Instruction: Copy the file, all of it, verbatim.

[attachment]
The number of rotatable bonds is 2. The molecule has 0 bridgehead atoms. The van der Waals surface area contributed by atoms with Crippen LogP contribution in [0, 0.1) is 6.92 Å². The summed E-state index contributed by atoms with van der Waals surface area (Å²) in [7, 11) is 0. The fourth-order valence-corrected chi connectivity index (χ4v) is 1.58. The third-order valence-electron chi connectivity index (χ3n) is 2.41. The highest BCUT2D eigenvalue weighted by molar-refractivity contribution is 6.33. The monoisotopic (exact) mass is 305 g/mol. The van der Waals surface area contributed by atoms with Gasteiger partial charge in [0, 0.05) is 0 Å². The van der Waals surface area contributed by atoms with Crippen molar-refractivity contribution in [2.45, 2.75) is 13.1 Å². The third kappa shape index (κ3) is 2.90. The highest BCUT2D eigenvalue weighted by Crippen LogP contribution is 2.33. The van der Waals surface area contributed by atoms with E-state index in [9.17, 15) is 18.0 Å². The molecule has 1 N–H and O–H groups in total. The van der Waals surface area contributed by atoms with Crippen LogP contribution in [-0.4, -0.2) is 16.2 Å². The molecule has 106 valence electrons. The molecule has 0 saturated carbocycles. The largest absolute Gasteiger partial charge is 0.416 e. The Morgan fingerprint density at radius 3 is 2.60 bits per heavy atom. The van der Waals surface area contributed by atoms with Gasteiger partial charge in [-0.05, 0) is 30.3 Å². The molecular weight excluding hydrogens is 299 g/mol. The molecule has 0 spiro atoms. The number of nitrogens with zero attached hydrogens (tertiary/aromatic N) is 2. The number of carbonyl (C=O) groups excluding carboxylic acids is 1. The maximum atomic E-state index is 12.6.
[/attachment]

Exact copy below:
The number of rotatable bonds is 2. The molecule has 0 bridgehead atoms. The van der Waals surface area contributed by atoms with Crippen LogP contribution in [0, 0.1) is 6.92 Å². The summed E-state index contributed by atoms with van der Waals surface area (Å²) in [7, 11) is 0. The fourth-order valence-corrected chi connectivity index (χ4v) is 1.58. The third-order valence-electron chi connectivity index (χ3n) is 2.41. The highest BCUT2D eigenvalue weighted by molar-refractivity contribution is 6.33. The monoisotopic (exact) mass is 305 g/mol. The van der Waals surface area contributed by atoms with Gasteiger partial charge in [0, 0.05) is 0 Å². The van der Waals surface area contributed by atoms with Crippen molar-refractivity contribution in [2.45, 2.75) is 13.1 Å². The third kappa shape index (κ3) is 2.90. The highest BCUT2D eigenvalue weighted by Crippen LogP contribution is 2.33. The van der Waals surface area contributed by atoms with E-state index in [9.17, 15) is 18.0 Å². The molecule has 1 N–H and O–H groups in total. The van der Waals surface area contributed by atoms with Crippen LogP contribution in [-0.4, -0.2) is 16.2 Å². The molecule has 106 valence electrons. The molecule has 0 saturated carbocycles. The largest absolute Gasteiger partial charge is 0.416 e. The Morgan fingerprint density at radius 3 is 2.60 bits per heavy atom. The van der Waals surface area contributed by atoms with Gasteiger partial charge in [-0.05, 0) is 30.3 Å². The molecular weight excluding hydrogens is 299 g/mol. The molecule has 0 spiro atoms. The number of nitrogens with zero attached hydrogens (tertiary/aromatic N) is 2. The number of carbonyl (C=O) groups excluding carboxylic acids is 1. The maximum atomic E-state index is 12.6.